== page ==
IAP insertion mutations

The group of ERVs responsible for the most reported mutations are the IAP elements. IAP sequences are Class II elements and are highly abundant in the mouse [6, 69]. Different estimates for IAP copy number exist in the literature but a recent analysis of all sequences annotated “IAP” by Repeatmasker [70] found ~ 3000 solitary LTRs and ~ 2800 full-length or partial full-length elements in the reference C57BL/6 genome [71]. Of the latter, ~ 1000 have 5′ and 3′ LTRs that are 100% identical, indicative of a very young age, and most of these belong to the IAPLTR1 or 1a subtypes [71]. As expected for such a young ERV group, IAP elements are highly insertionally polymorphic among inbred mouse strains [17, 66, 67, 72]. Although ~ 200 IAP sequences (IAPE elements) contain an env gene [73], most do not. Loss of env and other specific genetic modifications facilitated adoption of an intracellular retrotranspositional life cycle by IAPs [74] resulting in their accumulation to high copy numbers as genomic “super spreaders” [75]. Besides the lack of env, there are a few common partly deleted proviral forms [69] with the most notable being the 1Δ1 subtype, which has a 1.9 kb deletion removing part of gag and pol, resulting in an ORF encoding a novel gag-pol fusion protein. Although retrotransposition of 1Δ1 proviruses is non-autonomous, requiring gag and pol proteins in trans from other IAPs [76], this subtype is responsible for the great majority of new IAP insertion mutations [20]. Interestingly, it has been shown that the gag-pol fusion protein functions in cis to facilitate retrotransposition [77]. Together with a generally higher level of 1Δ1 transcripts compared to full length IAP mRNAs (see below), this cis effect could explain why most new insertions are of the 1Δ1 subtype.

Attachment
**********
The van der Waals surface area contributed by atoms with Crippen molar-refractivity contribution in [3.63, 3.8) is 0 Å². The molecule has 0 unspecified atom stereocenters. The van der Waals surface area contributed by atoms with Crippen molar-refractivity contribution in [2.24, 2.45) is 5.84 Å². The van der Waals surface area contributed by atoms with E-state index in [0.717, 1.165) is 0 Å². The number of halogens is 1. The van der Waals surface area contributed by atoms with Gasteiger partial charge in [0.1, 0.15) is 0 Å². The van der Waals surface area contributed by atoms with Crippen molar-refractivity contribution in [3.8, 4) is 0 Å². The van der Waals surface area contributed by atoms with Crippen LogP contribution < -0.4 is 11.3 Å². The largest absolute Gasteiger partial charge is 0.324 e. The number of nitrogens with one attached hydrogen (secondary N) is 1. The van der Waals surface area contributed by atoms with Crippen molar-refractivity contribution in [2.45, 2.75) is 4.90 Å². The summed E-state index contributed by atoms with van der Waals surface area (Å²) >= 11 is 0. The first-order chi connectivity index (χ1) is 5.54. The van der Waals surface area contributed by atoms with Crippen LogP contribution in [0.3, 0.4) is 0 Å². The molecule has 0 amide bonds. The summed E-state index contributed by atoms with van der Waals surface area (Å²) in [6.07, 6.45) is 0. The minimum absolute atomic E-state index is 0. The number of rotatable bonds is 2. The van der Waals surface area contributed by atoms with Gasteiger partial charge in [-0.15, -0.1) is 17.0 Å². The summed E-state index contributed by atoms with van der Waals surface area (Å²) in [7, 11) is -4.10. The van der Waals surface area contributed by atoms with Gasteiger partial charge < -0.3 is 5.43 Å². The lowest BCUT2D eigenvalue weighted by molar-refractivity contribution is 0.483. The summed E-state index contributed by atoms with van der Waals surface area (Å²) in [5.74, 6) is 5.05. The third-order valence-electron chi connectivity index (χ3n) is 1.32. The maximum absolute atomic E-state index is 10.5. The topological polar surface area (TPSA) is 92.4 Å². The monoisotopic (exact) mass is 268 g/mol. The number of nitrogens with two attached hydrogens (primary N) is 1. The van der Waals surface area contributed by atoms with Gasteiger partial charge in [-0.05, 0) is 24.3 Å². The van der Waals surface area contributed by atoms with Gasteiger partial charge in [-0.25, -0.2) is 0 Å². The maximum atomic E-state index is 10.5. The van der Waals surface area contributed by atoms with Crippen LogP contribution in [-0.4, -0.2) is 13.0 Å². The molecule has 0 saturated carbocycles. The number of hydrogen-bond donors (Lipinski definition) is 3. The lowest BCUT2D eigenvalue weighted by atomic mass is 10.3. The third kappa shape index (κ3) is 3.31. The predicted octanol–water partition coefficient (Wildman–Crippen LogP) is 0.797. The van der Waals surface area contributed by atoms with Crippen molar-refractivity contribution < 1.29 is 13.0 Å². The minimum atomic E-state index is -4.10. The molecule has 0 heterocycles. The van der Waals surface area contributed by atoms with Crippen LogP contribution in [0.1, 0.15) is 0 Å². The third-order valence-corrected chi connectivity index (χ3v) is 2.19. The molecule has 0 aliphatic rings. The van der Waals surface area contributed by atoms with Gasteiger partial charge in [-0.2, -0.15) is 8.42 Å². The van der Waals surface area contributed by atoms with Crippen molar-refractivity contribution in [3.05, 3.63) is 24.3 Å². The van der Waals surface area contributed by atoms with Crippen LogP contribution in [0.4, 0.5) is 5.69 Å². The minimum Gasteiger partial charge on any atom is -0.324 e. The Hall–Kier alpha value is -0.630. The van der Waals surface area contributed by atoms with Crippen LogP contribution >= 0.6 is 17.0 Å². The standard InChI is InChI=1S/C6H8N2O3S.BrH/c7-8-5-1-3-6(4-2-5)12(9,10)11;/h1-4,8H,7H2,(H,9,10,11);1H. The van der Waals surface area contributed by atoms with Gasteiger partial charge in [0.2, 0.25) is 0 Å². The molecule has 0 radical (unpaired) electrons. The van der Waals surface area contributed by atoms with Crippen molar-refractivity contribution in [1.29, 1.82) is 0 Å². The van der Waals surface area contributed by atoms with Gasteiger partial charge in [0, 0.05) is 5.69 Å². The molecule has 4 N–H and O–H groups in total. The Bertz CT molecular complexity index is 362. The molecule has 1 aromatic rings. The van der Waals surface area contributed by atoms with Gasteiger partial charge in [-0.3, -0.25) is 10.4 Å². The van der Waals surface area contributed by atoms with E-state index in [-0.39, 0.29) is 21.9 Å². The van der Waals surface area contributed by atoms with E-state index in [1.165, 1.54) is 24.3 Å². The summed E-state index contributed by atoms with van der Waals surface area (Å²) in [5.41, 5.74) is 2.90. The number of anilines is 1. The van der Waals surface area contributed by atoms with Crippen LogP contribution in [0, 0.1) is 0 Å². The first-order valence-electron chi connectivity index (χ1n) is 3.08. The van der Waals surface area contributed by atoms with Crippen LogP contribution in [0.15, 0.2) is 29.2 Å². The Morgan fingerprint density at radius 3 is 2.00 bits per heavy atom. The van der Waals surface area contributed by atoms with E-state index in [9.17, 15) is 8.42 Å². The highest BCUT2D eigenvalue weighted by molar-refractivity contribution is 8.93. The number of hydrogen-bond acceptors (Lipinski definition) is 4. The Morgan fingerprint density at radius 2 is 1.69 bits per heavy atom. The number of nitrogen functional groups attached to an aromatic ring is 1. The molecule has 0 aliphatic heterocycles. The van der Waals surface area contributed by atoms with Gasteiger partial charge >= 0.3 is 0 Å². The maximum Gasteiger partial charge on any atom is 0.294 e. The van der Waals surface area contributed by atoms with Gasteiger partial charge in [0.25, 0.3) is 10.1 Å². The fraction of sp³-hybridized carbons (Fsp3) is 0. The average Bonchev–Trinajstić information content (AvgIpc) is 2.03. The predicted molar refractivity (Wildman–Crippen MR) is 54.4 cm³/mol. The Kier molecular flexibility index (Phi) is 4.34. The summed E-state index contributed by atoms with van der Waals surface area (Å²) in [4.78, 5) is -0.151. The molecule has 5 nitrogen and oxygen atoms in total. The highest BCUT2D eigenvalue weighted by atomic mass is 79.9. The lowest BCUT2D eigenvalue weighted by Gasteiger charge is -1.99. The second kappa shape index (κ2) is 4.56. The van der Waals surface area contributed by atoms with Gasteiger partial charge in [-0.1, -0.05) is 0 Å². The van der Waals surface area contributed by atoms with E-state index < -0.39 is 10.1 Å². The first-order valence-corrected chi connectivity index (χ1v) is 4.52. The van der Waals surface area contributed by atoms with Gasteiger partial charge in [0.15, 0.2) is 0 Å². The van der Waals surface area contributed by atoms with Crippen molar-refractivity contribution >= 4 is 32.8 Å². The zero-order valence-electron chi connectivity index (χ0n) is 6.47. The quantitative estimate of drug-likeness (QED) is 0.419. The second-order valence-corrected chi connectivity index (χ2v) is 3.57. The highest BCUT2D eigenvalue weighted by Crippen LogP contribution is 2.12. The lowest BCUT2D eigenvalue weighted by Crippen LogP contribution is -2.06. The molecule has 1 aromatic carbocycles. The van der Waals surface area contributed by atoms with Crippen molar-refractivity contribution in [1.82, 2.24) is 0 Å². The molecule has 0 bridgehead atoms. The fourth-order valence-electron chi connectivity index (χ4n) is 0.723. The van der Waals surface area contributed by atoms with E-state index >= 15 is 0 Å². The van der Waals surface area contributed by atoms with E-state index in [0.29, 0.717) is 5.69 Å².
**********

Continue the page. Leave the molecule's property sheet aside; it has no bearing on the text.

Although transgenic experiments have shown expression of an IAP LTR only in the male germ line [78], endogenous IAP transcription is also detectable in embryogenesis as early as the two cell stage and appears highest in the morula and blastocyst stages [79]. Moreover, at least some IAP elements can be transcribed in normal somatic tissues, particularly in the thymus, where a specific subtype of IAP LTR shows transcriptional activity [80, 81]. Notably, the levels of 1Δ1 5.4 kb IAP transcripts are comparable or often more abundant than full-length IAP transcripts in different tissues or cell types [69, 80, 82], although the former are present in lower copy numbers [69, 71, 83]. The molecular mechanisms underlying the generally higher transcript levels of 1Δ1 elements are unknown but one possibility is that these elements are more likely to escape the general epigenetic transcriptional repression of IAPs by DNA methylation and repressive histone modifications [84,85,86,87].